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Old 12-21-2012, 11:47 AM   #391
purpledrake
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Quote:
Originally Posted by Ulyses View Post
No issues with the bike so far; the only things that have broken were all aftermarket things that I was able to fix really easily and wouldn't have mattered if I hadn't.
That hit me like a ton of bricks. I guess that I have never considered this before. There are a lot of things that we swap out on the XRL (gas tank is the first, but also the headlights/taillights, air fins, and so on). But now that I think about it, the only parts that end up breaking on this machine are farkles.

Sorry guys for the late epiphany, but this bike is actually quite robust. It is the farkle-junk that causes problems. (Note: My Clarke gas tank is an exception--it is well built.)

Thanks for pointing this out, I would not have realized it otherwise.
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Old 12-21-2012, 03:32 PM   #392
Ulyses OP
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Originally Posted by Gale B.T. View Post
Bryce, wanna help this fellow jarhead. I am too old ,he would not believe it any way My nephew is there also , who knows you may be helping both of them. Here is his question:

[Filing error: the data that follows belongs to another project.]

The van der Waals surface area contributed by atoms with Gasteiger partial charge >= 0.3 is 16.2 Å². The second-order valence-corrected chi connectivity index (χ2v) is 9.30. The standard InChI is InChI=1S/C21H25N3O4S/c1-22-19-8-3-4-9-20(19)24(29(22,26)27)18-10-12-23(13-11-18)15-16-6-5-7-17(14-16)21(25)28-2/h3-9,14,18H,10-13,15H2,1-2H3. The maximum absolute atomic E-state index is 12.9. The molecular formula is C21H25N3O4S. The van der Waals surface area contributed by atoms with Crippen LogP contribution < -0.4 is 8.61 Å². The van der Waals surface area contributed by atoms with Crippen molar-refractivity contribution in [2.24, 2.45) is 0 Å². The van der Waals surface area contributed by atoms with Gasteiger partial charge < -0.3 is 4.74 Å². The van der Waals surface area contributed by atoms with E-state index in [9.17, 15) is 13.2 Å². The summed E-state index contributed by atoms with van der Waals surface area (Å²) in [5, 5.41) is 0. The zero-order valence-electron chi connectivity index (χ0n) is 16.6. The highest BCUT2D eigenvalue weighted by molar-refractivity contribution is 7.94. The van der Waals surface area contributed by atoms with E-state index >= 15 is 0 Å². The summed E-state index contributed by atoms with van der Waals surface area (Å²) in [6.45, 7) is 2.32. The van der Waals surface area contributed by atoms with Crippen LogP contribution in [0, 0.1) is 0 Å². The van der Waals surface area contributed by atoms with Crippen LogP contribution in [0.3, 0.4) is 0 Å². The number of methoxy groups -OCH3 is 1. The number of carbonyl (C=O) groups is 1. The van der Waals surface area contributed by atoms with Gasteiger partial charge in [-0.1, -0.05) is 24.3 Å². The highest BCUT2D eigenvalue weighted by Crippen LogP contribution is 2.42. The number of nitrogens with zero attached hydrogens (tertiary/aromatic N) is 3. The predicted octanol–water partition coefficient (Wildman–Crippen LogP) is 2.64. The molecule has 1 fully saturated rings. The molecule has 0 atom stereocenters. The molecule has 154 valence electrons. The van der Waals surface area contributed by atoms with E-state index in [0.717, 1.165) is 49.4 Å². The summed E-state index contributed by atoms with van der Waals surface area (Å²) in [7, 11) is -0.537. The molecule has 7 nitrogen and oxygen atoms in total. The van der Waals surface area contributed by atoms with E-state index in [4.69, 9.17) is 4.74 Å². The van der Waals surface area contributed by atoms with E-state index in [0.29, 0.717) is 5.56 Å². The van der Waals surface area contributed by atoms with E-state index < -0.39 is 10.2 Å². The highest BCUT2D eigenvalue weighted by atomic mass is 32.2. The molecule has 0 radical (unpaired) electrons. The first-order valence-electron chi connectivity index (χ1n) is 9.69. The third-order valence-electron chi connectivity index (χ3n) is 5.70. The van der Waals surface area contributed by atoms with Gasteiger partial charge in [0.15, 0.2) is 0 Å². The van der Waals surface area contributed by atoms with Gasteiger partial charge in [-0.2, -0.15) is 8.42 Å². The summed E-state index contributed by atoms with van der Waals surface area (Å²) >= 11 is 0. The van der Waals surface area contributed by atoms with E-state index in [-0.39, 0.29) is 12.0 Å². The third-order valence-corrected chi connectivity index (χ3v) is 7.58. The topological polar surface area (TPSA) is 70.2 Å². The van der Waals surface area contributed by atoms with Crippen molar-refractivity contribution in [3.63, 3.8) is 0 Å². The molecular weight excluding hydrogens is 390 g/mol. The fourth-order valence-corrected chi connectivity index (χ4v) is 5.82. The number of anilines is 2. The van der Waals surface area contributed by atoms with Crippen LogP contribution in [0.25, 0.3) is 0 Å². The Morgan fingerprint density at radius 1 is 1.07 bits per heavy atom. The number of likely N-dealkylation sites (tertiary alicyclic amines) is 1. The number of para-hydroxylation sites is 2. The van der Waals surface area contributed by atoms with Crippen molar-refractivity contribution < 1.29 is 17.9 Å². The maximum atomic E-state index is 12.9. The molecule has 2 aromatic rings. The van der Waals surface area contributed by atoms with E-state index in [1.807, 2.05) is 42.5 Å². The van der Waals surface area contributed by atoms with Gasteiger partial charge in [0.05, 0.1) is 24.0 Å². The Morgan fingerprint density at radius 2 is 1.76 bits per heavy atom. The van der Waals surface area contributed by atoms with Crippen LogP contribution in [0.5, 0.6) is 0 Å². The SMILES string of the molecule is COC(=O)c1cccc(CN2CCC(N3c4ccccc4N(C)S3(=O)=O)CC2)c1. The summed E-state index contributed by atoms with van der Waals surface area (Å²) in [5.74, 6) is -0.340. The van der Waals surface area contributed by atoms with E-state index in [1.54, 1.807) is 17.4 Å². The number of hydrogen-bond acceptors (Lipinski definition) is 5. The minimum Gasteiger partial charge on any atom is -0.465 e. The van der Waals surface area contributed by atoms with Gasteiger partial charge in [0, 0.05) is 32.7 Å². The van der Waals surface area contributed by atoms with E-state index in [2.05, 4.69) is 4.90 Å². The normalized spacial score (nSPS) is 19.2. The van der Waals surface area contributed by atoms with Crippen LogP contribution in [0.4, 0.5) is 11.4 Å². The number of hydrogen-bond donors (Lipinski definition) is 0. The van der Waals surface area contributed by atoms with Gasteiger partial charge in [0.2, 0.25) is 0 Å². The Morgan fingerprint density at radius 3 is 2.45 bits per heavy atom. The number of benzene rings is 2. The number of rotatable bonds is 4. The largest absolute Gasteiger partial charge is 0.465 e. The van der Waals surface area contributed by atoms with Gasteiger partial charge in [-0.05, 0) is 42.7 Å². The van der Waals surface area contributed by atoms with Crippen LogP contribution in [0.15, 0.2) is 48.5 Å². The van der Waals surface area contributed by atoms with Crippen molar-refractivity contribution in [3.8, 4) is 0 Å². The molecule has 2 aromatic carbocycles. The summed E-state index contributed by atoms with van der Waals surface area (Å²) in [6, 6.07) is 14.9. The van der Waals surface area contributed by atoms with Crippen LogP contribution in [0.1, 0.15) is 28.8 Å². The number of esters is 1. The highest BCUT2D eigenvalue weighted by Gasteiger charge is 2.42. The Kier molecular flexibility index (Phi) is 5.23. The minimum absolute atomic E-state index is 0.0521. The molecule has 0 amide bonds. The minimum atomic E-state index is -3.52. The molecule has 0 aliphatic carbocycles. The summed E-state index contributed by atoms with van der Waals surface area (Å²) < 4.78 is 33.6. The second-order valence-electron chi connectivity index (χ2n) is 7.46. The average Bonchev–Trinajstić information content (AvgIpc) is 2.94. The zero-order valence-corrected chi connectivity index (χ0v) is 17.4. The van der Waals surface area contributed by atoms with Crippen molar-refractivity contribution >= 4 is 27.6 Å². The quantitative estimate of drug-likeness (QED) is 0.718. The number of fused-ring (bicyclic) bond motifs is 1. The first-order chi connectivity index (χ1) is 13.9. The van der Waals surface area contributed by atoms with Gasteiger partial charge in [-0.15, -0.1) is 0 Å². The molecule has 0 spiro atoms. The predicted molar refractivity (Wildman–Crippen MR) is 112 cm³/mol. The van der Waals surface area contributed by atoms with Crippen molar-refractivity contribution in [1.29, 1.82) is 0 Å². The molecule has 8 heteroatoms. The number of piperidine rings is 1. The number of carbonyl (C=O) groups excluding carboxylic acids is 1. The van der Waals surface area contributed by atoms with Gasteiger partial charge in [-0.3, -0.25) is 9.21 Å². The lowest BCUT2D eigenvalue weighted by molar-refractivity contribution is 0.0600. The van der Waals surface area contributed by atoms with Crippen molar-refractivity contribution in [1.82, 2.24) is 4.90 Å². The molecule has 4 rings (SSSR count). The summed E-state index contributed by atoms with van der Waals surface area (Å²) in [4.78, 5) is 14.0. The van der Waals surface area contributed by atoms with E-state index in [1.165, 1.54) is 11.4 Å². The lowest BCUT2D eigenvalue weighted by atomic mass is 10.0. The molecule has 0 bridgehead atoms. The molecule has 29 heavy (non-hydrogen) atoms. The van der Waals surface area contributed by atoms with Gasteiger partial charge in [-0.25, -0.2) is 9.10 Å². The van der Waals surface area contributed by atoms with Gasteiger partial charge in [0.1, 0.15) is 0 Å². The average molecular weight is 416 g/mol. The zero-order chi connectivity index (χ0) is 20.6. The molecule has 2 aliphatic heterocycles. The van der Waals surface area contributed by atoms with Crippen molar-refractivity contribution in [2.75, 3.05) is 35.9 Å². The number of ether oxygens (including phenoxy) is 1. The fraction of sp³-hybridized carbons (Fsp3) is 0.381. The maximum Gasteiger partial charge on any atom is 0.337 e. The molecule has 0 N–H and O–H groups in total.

http://advrider.com/forums/showthread.php?t=850218

Gale
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Yeah man, I'll hit him up. Allthough, I've never owned any of the bikes he's looking at....
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Old 12-21-2012, 03:33 PM   #393
Ulyses OP
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Quote:
Originally Posted by purpledrake View Post
That hit me like a ton of bricks. I guess that I have never considered this before. There are a lot of things that we swap out on the XRL (gas tank is the first, but also the headlights/taillights, air fins, and so on). But now that I think about it, the only parts that end up breaking on this machine are farkles.

Sorry guys for the late epiphany, but this bike is actually quite robust. It is the farkle-junk that causes problems. (Note: My Clarke gas tank is an exception--it is well built.)

Thanks for pointing this out, I would not have realized it otherwise.
It's so true, isn't it?
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Old 12-21-2012, 03:38 PM   #394
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Originally Posted by beechum1 View Post
This.

Dude, I'm honored.
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Old 12-21-2012, 04:22 PM   #395
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Zen and the Art of Motorcycle Maintanance in Medellin

Day 67
Medellin, Colombia
Day's ride: 0 miles

Medellin is awesome. I could live here. I don't even like cities, but this place is pretty damn cool.

I woke up early and got a little chow at a nearby resteraunt. I asked for coffee and got this: